Friday, February 03, 2006
I forgot yesterday to mention an interview I did on 1/31 over at Dineen Miller’s blog. Take a look if you haven’t already stopped by there. Dineen asked a few questions that, well, got me going.
In the near future I’ll have another interview up on Chris Wells’ site. I’ll let you know when that happens. Interestingly, Dineen and Chris asked completely different questions, which was quite refreshing.
Also, coming soon here, I want to give you another inside look at editing with a publishing house. Remember when I covered the macro edit for Violet Dawn? Well, guess what’s back on my desk, this time for copyedits. We’ll take a look at how this go-round is different from the last, and what makes a good copyedit, etc.
Oh, I want to remind you all of our discussion board (link at left). You’ve probably forgotten about it—because I know I had. For a while last year it was going good there, but I happened to check it for the first time in a couple months, and there’s an obvious lack of recent chatting. Frankly, it’s not a big issue to me whether you use it or not. I know plenty of other writing blogs offer message boards for discussion. But if you’d like to open up some topic, or perhaps continue a topic started here, please note that you’re doing so in a post comment, so BGs will know to mosey on over and take a look.
Now for today, here’s a bit of cool news from Publisher’s Weekly regarding amazon.com’s new venture:
The day before it is set to release results for 2005, Amazon announced another marketing initiative designed to drive traffic to its site. Amazon Connect will let authors post messages directly to their readers via the Amazon.com home page. Authors' posts will be limited to customers who have purchased that author's work in the past, or to those who sign up to receive that author's posts.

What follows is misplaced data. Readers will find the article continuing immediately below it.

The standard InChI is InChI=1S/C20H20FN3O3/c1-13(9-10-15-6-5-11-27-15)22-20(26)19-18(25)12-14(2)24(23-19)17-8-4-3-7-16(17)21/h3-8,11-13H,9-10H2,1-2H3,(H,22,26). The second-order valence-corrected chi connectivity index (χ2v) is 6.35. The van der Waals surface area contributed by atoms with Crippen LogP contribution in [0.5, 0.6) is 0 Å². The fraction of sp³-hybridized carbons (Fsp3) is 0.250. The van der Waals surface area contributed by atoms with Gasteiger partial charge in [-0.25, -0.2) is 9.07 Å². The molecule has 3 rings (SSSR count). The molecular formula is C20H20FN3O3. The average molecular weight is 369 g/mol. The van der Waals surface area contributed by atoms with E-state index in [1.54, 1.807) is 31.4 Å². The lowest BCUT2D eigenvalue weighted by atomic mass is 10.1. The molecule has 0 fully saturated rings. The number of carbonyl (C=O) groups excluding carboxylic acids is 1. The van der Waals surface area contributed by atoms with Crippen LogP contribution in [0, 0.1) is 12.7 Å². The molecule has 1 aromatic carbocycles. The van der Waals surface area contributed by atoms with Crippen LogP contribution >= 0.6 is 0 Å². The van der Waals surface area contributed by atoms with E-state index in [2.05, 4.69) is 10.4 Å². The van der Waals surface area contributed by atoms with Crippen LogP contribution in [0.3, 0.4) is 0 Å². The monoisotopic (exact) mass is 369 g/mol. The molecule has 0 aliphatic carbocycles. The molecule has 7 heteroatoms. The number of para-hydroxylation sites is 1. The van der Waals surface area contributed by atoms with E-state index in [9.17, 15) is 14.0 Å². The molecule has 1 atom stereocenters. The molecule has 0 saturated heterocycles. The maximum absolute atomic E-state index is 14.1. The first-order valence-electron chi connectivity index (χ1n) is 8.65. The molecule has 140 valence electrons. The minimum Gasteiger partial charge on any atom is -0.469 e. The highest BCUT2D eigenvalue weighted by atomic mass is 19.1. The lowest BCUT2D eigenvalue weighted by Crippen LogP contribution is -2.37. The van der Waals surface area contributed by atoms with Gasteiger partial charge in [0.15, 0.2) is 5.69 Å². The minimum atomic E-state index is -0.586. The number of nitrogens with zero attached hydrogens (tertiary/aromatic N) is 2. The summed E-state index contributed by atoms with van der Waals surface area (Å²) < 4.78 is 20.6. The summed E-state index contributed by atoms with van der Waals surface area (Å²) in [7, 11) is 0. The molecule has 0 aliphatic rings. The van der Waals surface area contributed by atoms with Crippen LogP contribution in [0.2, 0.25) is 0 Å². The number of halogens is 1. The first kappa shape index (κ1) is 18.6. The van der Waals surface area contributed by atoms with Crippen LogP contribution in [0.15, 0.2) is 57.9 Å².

Amazon said about 1,000 authors have enrolled in the program. In addition to the Amazon.com home page, posts will appear on book detail pages, a blog page and on a special author profile page that features the author's three most recent posts and entire bibliography. In addition, customers can sign up to receive posts from authors whose books they have not previously purchased on Amazon.
I’m already in the process of signing up as an author.
It’s interesting to note that in the grand scheme of book sales, the Internet plays a very small percentage. According to the ECPA’s recent survey for sales of Christian books in 2004, the Internet came in at only 1.4% of sales. It does form a little larger percentage in the general market, but still not much.
But here’s the thing I notice with myself. I may not buy all the time from amazon, but I do use it as an information site. I can easily look up an author and everything he/she has written. And now much of the time I can read a few pages inside the books. This author thing sounds way cool to me as a reader. It will drive me to amazon.com more frequently now, I think.
I’d like to take an admittedly less than scientific poll here. Do you use amazon.com for information more than you use it for purchasing? If you use it for information, what kinds of info are you seeking? And—in this new Amazon Connect program—what kinds of information from an author would you like to see (if ya already didn’t know all her inside stories and read her blog every day, that is)?